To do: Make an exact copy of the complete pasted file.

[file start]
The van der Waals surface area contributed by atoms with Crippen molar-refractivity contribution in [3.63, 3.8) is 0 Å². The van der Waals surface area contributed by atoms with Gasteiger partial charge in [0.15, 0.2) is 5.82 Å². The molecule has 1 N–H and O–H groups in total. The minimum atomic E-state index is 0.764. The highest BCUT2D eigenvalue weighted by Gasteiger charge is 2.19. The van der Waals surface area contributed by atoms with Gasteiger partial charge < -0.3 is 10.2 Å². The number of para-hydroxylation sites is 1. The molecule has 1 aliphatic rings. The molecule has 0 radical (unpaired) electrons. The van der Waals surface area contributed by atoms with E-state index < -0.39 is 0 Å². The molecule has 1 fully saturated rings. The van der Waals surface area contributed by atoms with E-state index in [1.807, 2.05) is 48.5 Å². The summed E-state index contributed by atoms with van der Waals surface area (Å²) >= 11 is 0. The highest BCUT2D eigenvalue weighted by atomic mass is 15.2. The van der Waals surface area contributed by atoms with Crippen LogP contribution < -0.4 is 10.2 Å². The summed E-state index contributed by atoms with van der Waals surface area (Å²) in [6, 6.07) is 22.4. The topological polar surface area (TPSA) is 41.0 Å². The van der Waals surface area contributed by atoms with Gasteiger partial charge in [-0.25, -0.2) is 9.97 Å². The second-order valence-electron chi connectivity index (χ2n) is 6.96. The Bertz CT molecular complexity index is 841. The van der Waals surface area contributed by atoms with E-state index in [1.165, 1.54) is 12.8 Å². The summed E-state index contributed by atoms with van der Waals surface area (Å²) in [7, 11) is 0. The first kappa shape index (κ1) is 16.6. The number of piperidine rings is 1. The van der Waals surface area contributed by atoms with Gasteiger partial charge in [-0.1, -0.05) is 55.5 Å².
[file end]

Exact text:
The van der Waals surface area contributed by atoms with Crippen molar-refractivity contribution in [3.63, 3.8) is 0 Å². The van der Waals surface area contributed by atoms with Gasteiger partial charge in [0.15, 0.2) is 5.82 Å². The molecule has 1 N–H and O–H groups in total. The minimum atomic E-state index is 0.764. The highest BCUT2D eigenvalue weighted by Gasteiger charge is 2.19. The van der Waals surface area contributed by atoms with Gasteiger partial charge < -0.3 is 10.2 Å². The number of para-hydroxylation sites is 1. The molecule has 1 aliphatic rings. The molecule has 0 radical (unpaired) electrons. The van der Waals surface area contributed by atoms with E-state index < -0.39 is 0 Å². The molecule has 1 fully saturated rings. The van der Waals surface area contributed by atoms with E-state index in [1.807, 2.05) is 48.5 Å². The summed E-state index contributed by atoms with van der Waals surface area (Å²) >= 11 is 0. The highest BCUT2D eigenvalue weighted by atomic mass is 15.2. The van der Waals surface area contributed by atoms with Crippen LogP contribution < -0.4 is 10.2 Å². The summed E-state index contributed by atoms with van der Waals surface area (Å²) in [6, 6.07) is 22.4. The topological polar surface area (TPSA) is 41.0 Å². The van der Waals surface area contributed by atoms with Gasteiger partial charge in [-0.25, -0.2) is 9.97 Å². The second-order valence-electron chi connectivity index (χ2n) is 6.96. The Bertz CT molecular complexity index is 841. The van der Waals surface area contributed by atoms with E-state index in [1.165, 1.54) is 12.8 Å². The summed E-state index contributed by atoms with van der Waals surface area (Å²) in [7, 11) is 0. The first kappa shape index (κ1) is 16.6. The number of piperidine rings is 1. The van der Waals surface area contributed by atoms with Gasteiger partial charge in [-0.1, -0.05) is 55.5 Å².